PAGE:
The recreational marijuana industry is bringing in millions of tax revenue for our neighboring states. However, the boom is bringing a new set of challenges for Idaho law enforcement.

Idaho State Police say the best way to enforce Idaho's marijuana laws is to educate not only our citizens, but visitors to the Gem State, too. This after Idaho has seen the amount of marijuana seized over the last four years increase by more than one-thousand percent.

"We see it all the time and there's no question that we are having to change the way that we train, the way that we do our job," said ISP Capt. Bill Gardiner.

Over the last four years, the Idaho State Police has seen the amount of marijuana seized go from 131 pounds in 2011 to nearly 1,650 pounds in 2015. Numbers that only take into account busts of a pound or more.

"Every day that we go out looking for drugs, we typically find them," Gardiner said.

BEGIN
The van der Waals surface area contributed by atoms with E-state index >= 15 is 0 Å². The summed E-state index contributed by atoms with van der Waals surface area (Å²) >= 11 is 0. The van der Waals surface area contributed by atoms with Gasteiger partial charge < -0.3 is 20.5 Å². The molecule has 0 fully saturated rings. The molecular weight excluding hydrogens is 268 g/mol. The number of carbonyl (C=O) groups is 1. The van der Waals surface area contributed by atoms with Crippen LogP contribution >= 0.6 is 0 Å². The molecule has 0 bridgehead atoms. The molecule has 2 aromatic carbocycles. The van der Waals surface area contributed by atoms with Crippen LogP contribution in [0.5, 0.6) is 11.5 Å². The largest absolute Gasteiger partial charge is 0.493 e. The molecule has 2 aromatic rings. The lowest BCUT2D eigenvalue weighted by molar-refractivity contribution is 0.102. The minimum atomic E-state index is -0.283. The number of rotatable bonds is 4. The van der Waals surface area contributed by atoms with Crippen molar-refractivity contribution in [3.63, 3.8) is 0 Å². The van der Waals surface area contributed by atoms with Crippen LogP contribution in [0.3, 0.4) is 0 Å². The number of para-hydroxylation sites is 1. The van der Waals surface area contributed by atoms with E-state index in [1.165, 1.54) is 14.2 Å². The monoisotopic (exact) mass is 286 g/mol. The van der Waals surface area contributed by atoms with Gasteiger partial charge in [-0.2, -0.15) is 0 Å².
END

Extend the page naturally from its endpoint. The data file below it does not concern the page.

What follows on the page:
It's something that's caused the Idaho State Police to change how they train their incoming officers.

"Teaching and training our officers on what to look for, what a driving pattern is for somebody who's been using marijuana compared to somebody who's been using alcohol," Gardiner said.

Alcohol and drugs, something Gardiner says are the main focus of the Idaho State Police. In the meantime, the Washington Liquor and Cannabis Board (WLCB) says all the pot grown in the Evergreen State is tracked.

"While marijuana is legal in Washington, the black market still exists and could also be accounting for seizures along the border," WLCB spokesperson Mikhail Carpenter said.

Whoever is growing the pot, the Gem State is seeing more of it, which is why ISP is working to educate those in our surrounding states.

"Some folks are under the impression that because it's legal there, and because they're a citizen of that state, those rights transfer into another state," Gardiner said. "So sometimes they come over to Idaho not knowing that what they're doing is illegal."